The psychology behind why we value physical objects over digital

GettyImages-467559030.jpgBy Christian Jarrett

When technological advances paved the way for digital books, films and music, many commentators predicted the demise of their physical equivalents. It hasn’t happened, so far at least. For instance, while there is a huge market in e-books, print books remain dominant. A large part of the reason comes down to psychology – we value things that we own, or anticipate owning, in large part because we see them as an extension of ourselves. And, stated simply, it’s easier to develop meaningful feelings of ownership over a physical entity than a digital one. A new paper in the Journal of Consumer Research presents a series of studies that demonstrate this difference. “Our findings illustrate how psychological ownership engenders a difference in the perceived value of physical and digital goods, yielding new insights into the relationship between consumers and their possessions,” the researchers said.

In an initial study at a tourist destination, Ozgun Atasoy and Carey Morewedge arranged for 86 visitors to have their photograph taken with an actor dressed as a historical character. Half the visitors were given a digital photo (emailed to them straight away), the others were handed a physical copy. Then they were asked how much they were willing to pay, if anything, for their photo, with the proceeds going to charity. The recipients of a physical photo were willing to pay more, on average, and not because they thought the production costs were higher.

It was a similar story when Atasoy and Morewedge asked hundreds of American volunteers on the Amazon Mechanical Turk survey website to say what they would be willing to pay for either physical or digital versions of the book Harry Potter and the Sorcerer’s Stone and physical or digital versions of the movie Dark Knight. The participants placed higher monetary value on the physical versions, and this seemed to be because they expected to have a stronger sense of ownership for them (for the physical versions, they agreed more strongly with statements like “I will feel like I own it” and “feel like it is mine”). In contrast, participants’ anticipated enjoyment was the same for the different versions and so can’t explain the higher value placed on physical.

In further studies, the researchers showed that participants no longer placed higher value on physical objects over digital when they would be renting rather than buying – presumably because the greater appeal of owning something physical is irrelevant in this case. Likewise, the researchers found that participants who identified strongly with a particular movie (The Empire Strikes Back) placed higher value on owning a physical copy versus digital, but participants who had no personal connection with the film did not. This fits the researchers’ theorising because the greater sense of ownership afforded by a physical product is only an enticing prospect when there’s a motivation to experience a strong sense of connection with it.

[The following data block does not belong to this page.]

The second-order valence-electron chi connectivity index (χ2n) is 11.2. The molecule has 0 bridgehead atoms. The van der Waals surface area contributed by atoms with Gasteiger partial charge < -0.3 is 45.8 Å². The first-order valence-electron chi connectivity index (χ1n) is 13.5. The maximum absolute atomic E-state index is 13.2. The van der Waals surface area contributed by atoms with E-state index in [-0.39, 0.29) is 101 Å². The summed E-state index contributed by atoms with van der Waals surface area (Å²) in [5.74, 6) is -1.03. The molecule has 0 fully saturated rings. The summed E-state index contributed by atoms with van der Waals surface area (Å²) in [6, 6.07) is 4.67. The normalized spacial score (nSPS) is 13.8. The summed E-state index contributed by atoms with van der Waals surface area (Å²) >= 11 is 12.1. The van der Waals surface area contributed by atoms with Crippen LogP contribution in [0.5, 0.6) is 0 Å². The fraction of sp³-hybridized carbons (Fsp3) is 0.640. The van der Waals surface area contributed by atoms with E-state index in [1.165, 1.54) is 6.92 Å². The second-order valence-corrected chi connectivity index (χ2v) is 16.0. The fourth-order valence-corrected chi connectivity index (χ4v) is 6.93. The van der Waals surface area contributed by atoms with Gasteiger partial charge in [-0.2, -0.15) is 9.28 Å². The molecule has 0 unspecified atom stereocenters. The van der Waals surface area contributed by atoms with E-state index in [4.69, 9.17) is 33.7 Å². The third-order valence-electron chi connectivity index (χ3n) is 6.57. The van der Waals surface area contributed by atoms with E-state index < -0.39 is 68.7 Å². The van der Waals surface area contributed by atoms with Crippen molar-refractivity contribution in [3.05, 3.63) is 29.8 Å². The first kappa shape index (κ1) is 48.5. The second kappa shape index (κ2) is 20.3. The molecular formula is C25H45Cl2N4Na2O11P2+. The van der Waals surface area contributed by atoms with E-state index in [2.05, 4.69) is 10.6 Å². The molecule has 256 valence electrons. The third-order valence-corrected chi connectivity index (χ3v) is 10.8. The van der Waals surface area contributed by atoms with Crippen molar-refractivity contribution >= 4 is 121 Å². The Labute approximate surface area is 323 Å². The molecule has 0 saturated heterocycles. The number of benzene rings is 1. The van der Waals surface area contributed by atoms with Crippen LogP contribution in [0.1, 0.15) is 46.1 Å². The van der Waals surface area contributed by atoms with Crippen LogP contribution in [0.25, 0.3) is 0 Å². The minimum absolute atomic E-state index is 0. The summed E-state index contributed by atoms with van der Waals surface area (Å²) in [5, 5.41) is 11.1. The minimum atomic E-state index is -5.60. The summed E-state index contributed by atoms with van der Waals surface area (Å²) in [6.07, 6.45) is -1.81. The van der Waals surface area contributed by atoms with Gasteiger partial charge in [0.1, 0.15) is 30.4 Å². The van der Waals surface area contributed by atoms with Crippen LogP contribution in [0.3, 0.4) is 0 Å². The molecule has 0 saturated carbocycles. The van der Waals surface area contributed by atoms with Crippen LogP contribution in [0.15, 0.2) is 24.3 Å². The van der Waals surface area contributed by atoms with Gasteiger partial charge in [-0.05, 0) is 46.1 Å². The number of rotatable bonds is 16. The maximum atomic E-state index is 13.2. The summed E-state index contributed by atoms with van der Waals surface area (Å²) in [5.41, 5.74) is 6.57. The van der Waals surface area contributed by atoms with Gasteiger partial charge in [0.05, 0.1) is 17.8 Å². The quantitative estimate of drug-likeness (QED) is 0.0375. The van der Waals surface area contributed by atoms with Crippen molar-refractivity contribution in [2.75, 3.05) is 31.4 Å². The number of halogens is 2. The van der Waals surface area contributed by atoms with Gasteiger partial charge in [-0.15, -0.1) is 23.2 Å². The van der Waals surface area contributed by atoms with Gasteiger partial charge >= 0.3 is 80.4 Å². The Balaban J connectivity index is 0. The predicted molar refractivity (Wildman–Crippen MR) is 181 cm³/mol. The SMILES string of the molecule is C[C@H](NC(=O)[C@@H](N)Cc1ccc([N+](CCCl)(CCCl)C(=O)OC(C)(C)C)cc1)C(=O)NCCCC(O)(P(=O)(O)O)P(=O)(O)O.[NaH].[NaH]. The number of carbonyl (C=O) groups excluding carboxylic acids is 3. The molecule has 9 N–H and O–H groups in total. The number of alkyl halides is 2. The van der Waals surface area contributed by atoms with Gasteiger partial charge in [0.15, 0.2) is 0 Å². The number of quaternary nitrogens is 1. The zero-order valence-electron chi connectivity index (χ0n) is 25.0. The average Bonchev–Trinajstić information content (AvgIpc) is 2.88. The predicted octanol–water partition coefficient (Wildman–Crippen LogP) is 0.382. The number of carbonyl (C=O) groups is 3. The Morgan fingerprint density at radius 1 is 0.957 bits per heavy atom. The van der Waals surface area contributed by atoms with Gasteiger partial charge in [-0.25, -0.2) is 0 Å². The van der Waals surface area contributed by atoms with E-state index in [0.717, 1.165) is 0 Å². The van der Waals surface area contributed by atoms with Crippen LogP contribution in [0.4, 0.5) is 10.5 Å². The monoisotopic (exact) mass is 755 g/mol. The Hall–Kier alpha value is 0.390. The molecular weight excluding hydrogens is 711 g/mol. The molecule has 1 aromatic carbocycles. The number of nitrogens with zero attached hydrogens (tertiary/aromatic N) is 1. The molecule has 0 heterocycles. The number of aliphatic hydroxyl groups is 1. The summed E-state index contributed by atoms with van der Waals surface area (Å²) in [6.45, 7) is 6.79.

If it is a greater psychological sense of ownership that makes physical objects so appealing, then the researchers reasoned that people disposed with more “need for control” will be particularly attracted to them – after all, to own something is to control it. Atasoy and Morewedge found some support for this in their final study. The higher that participants scored on a “need for control scale” (they agreed with items like “I prefer doing my own planning”), the more than they tended to say that physical books would engender a greater sense of ownership, and, in turn, this was associated with their being willing to pay a higher amount for them, compared with digital.

The findings have some intriguing interesting implications for companies seeking to boost the appeal of digital products, the researchers said. Any interventions that might engender a greater psychological sense of ownership over digital entities will likely boost their value – such as allowing for personalisation or being able to interact with them in some way. Similarly, the results may help explain the ubiquity of digital piracy – because people generally place a lower value on digital products (even when they see the production costs as the same physical) it follows that many of us consider the theft of digital products as less serious than physical theft.

Digital Goods are Valued Less than Physical Goods

Christian Jarrett (@Psych_Writer) is Editor of BPS Research Digest and author of the TED-ED Lesson Why are we so attached to our things?

6 thoughts on “The psychology behind why we value physical objects over digital”

  1. The lack of feeling of ownership with digital objects (which I can attest to myself) is heavily reinforced when companies get into your devices remotely and delete stuff you’ve bought, at their whim and will – even Amazon has done it a bunch of times (http://www.slate.com/articles/technology/technology/2009/07/why_2024_will_be_like_nineteen_eightyfour.html), Apple does it secretively (predictably enough), and we can imagine a company with less of a brand image to protect would be even more likely to do it. Digital “objects”, especially those in devices connected to the Internet or need the Internet themselves, are rarely truly your own – they’re lent to you by a corporate as long as they suffer you to use it, that is all.

    Liked by 1 person

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